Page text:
Vocus Questions: Tim Ash on Reducing E-Commerce Cart Abandonment

As an online retailer, you can expect a landslide of visitors to hit your websites as Thanksgiving and the holiday buying season approaches. Many of  those visitors will become customers, but many others will abandon their carts – in other words, leave your site without completing their purchase.

It’s a huge problem for businesses and marketers; in fact, last year, retailers saw shopping cart abandonment rates hit 89.2 percent. To help you reduce abandonment this year, we tracked down Tim Ash, an online conversion marketing expert who has helped clients including Google, CBS, Facebook and Nestle, and asked him what to do.

Vocus: How can retailers increase conversion rates with marketing?

Tim: The best way is to align visitors’ intent with what happens on your landing page. That means you should coordinate the marketing messages that happen upstream of your website with what actually happens on your site. In other words the messaging and promises you make in your advertising should be consistent.

What are the most effective ways businesses can get customers to revisit their carts?

Cart abandonment: don’t let it happen on your site.

Following up by email is the best way. That means that you should get the email address as early in the checkout process as possible. You can also retarget people after they leave your site. In other words, you can show them display or text ads on other websites after they leave yours. The banner can be targeted to the abandoned cart (e.g. “Come back and complete your purchase at XYZ Company!”).

What information should follow-up communication include?

If you are going to have multi-stage follow-up, make sure your messaging makes sense. Initial contact should focus on completing the transaction. The subsequent may be just a reminder that they have something left in their cart. The third might be a special incentive to reactivate a sale that is quickly going cold. Of course, it goes without saying that the exact timing of the follow-up is critical.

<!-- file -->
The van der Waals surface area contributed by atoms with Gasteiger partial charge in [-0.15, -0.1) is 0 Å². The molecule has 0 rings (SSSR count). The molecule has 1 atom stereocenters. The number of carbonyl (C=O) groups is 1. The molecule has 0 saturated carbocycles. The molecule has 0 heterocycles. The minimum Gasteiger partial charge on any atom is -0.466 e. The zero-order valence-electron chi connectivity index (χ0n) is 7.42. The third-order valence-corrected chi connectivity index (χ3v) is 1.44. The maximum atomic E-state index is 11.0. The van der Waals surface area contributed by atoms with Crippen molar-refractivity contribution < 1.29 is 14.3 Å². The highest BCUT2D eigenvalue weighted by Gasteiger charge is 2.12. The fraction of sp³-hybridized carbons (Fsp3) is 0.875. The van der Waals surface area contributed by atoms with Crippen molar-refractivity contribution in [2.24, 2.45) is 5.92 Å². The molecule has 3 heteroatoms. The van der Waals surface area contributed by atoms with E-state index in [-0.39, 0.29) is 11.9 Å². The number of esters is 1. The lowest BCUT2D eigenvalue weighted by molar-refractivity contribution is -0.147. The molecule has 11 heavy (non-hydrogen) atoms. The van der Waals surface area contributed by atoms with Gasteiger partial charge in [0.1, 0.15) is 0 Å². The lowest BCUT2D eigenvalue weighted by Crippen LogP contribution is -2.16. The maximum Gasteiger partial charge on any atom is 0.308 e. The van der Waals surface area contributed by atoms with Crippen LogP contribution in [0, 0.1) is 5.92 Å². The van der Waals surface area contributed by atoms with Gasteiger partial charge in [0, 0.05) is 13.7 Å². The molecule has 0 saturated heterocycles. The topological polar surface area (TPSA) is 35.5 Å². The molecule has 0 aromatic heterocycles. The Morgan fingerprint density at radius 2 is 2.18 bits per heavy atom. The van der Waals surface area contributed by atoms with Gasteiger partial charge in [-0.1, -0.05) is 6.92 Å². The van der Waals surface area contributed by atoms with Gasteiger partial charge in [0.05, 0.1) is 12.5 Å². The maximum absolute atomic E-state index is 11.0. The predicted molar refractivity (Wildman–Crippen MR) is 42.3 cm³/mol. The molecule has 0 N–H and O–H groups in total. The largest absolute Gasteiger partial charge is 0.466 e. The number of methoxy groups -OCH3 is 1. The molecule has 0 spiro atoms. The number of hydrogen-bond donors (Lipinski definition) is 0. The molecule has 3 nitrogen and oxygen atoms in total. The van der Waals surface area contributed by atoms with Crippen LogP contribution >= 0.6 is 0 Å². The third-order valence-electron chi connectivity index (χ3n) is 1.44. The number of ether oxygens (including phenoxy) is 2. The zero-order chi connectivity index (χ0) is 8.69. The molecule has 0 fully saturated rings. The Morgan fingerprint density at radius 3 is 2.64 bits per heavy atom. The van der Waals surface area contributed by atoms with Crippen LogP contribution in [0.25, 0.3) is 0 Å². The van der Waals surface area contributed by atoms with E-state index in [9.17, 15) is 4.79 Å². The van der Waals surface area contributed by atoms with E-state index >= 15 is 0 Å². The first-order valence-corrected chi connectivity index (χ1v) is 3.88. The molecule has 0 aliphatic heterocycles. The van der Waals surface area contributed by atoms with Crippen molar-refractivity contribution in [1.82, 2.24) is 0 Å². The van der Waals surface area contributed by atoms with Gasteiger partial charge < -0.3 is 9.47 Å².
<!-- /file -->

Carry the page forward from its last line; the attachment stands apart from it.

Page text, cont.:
What’s the likelihood that follow-ups will entice shoppers to buy the items they abandoned?

Our results confirm what class leading abandonment recovery companies like SeeWhy.com are seeing. You can probably recover 15-30 percent of all abandoners if you do it right.

Are certain products more likely to be abandoned than others?

Obviously high-priced products are a more considered purchase and not something that most people take lightly. Also, if you sell a commodity (such as name-brand consumer electronics), then many people will shop around for the best deal.

How can businesses streamline the checkout process?

Have a clear process with simple steps. A one-page form that looks complicated is not always best. Make sure people know your out-the-door price. Many visitors will not buy if shipping is not clearly indicated before they check out. It is not something they are willing to discover later. Finally, don’t make people register and create an account just to pay you money. There is not some huge benefit in doing that for the visitor—it is a hassle and waste of time from their perspective.

What are the most effective calls to action within a site?

I think it is the overall site experience that matters. This includes a professional design, clear navigation and information architecture, and good in-page usability with a user-centered task focus. There are no silver bullets. You have to do it all well.

Tim Ash currently serves as the CEO of SiteTuners, is the chairperson of Conversion Conference, and is the author of the book Landing Page Optimization.

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